Audience Question:  Interesting couple of questions from the DNA Doe Project. The DNA Doe Project is currently working on several Native American cases and says that they are among our most challenging because they have the fewest matches. They rely on voluntary sharing of DNA tests versus via GED match and family tree to identify close relatives of the Does and then they provide that information to law enforcement for further investigation. Just wondering what more can or should law enforcement cold case investigators do to make it easier for persons of Native American descent to consider opting in for law enforcement matching with full informed consent? 

David Rogers:  Well, it’s like with anything that we take out there is to we have to kind of show the value and the benefit of doing certain things and in what it’s going to do to help us with our outcomes. And so, I think that’s very doable because you can see how that’s going to impact and in help with a lot of these cases if we can get a big enough database filled up with the DNA information. But again, I’m telling you, you know that we got over 570 tribes and some tribes have very specific cultural beliefs or norms that might impact that based on how they’re going to perceive it. Taking something from the body type of thing. So, I don’t know. I understand the DNA and I know how important it is. Getting it out there to increase use through Indian Country, I think it would be pretty doable but it would be a cautious approach and it would just have to be the showing the positives on it.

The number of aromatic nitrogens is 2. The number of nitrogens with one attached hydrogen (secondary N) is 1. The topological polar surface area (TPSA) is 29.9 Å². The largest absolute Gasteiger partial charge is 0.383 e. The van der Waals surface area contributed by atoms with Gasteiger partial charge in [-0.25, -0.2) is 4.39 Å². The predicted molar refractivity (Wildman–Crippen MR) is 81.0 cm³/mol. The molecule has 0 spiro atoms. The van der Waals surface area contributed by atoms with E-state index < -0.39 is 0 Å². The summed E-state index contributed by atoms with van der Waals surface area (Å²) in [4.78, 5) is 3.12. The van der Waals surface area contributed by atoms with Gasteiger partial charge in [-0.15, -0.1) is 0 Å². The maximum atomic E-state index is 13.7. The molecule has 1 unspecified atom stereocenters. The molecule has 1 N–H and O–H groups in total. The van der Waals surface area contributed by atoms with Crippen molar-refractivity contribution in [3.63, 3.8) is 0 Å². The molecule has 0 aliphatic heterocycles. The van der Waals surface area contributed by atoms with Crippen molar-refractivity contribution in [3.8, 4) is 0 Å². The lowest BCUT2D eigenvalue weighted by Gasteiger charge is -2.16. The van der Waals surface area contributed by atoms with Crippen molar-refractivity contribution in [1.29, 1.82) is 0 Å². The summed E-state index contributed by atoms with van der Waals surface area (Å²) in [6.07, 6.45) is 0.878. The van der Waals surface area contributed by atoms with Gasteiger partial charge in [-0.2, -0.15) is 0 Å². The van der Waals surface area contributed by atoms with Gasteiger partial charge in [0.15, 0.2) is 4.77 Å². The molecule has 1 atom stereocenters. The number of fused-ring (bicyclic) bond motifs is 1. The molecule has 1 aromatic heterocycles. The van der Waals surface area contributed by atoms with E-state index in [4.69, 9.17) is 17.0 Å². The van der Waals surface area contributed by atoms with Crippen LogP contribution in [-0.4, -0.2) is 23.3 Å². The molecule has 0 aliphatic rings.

Audience Question: What kind of access to forensic laboratories do native law enforcement agencies have? Do they have their own forensic lab? Or do they primarily use state or FBI labs? 

David Rogers: Again that varies as much as there are tribes out there. You have some tribes that have little to no access to those things. If it is a felony, of course, the FBI is going to have jurisdiction. The FBI does have access to the FBI Labs, but it really depends. I mean in Idaho, we had great FBI agents and great response and they really work hard on our cases. And so they also deputized my investigators as FBI. So they work really well together and we had access to the labs. In some areas where you don’t maybe have that relationship, access to labs can be kind of limited and sometimes if you have to use a private lab that’s going to get really expensive. It really varies on what type of jurisdiction the tribes have if they have no felony Authority at all, if they’re not cross deputized so that they can use the state lab, and if the FBI are a long ways away and don’t get there very readily, they’re kind of in a stuck situation. So it really ranges. We were really fortunate that we had such a great relationship with the FBI and their crime lab.


Click Here to Watch a Recording of Unsolved Homicides in Indian Country.